Water in Earth’s Deep Mantle

Posted on February 13, 2007  Comments (1)

3-D seismic model of vast water reservoir revealed:

n analyzing the data, Wysession first saw large patterns associated with known areas where the ocean floor is sinking down into the earth. Beneath Asia, the fallen Pacific sea floor piles up at the base of the mantle. Right above that he observed an “incredibly highly attenuating region, that is both very damping and slightly slow,” he said. “Water slows the speed of waves a little. Lots of damping and a little slowing match the predictions for water very well.”

Previous predictions calculated that a cold ocean slab sinking into the earth at 1,200 to 1,4000 kilometers beneath the surface would release water in the rock that would escape the rock and rise up to a region above it, but this was never previously observed.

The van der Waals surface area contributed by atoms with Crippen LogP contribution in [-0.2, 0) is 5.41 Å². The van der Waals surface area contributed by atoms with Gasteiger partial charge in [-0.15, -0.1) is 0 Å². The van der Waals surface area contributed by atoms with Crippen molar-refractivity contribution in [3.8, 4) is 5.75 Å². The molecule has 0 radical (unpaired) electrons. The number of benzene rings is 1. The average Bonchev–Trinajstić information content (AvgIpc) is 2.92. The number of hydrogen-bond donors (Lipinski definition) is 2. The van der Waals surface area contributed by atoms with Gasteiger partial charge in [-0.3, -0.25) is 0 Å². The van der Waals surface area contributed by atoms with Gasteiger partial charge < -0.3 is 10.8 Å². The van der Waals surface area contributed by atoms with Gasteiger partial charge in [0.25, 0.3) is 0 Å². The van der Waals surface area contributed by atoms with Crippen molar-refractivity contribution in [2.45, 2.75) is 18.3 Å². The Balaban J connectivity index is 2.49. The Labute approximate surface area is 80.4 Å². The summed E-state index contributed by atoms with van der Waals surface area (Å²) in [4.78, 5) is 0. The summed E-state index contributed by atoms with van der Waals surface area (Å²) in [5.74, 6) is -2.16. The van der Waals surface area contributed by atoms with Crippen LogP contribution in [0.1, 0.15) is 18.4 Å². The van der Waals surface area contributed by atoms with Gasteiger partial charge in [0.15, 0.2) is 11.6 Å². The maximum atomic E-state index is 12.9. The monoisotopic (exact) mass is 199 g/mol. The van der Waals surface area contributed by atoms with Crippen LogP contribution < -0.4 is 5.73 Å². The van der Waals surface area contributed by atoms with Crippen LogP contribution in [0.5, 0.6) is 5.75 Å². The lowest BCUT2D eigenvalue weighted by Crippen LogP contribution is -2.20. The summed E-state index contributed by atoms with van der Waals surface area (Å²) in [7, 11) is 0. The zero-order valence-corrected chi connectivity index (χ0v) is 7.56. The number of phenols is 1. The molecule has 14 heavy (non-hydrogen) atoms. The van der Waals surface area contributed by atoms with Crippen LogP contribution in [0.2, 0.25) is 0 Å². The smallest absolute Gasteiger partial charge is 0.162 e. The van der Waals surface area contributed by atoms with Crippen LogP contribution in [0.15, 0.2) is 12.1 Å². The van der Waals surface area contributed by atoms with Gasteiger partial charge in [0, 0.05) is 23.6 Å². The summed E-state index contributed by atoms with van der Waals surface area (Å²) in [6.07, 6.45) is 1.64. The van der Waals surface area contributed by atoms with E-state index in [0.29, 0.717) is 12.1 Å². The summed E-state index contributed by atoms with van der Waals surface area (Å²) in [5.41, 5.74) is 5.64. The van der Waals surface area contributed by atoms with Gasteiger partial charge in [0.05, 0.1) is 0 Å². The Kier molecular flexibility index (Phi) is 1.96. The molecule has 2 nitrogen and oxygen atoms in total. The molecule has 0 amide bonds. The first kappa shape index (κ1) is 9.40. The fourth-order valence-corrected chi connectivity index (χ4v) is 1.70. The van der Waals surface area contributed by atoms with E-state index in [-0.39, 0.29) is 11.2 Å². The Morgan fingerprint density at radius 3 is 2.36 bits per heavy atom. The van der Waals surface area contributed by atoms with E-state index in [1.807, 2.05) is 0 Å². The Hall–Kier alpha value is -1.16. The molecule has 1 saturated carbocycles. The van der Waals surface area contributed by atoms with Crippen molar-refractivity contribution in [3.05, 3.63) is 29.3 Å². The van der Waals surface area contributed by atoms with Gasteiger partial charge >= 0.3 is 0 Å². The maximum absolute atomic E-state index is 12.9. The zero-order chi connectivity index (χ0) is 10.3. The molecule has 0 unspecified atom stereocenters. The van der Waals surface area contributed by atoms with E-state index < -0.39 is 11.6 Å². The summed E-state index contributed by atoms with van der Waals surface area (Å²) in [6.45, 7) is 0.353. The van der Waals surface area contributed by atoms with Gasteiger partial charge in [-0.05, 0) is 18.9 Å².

“That is exactly what we show here, the exact depth and high attenuation amounts right above it,” Wysession said. “I call it the Beijing anomaly. Water inside the rock goes down with the sinking slab and it’s quite cold, but it heats up the deeper it goes, and the rock eventually becomes unstable and loses its water. The water then rises up into the overlying region, which becomes saturated with water.

“If you combine the volume of this anomaly with the fact that the rock can hold up to about 0.1 percent of water, that works out to be about an Arctic Ocean’s worth of water.”

One Response to “Water in Earth’s Deep Mantle”

  1. CuriousCat: Himalayas Geology
    February 25th, 2008 @ 3:18 pm

    “When the massive slab – up to eight times the area of the UK and as thick as a dozen Everests on top of each other – dropped off, the lighter crust above it rebounded upwards like a cork released under water…”

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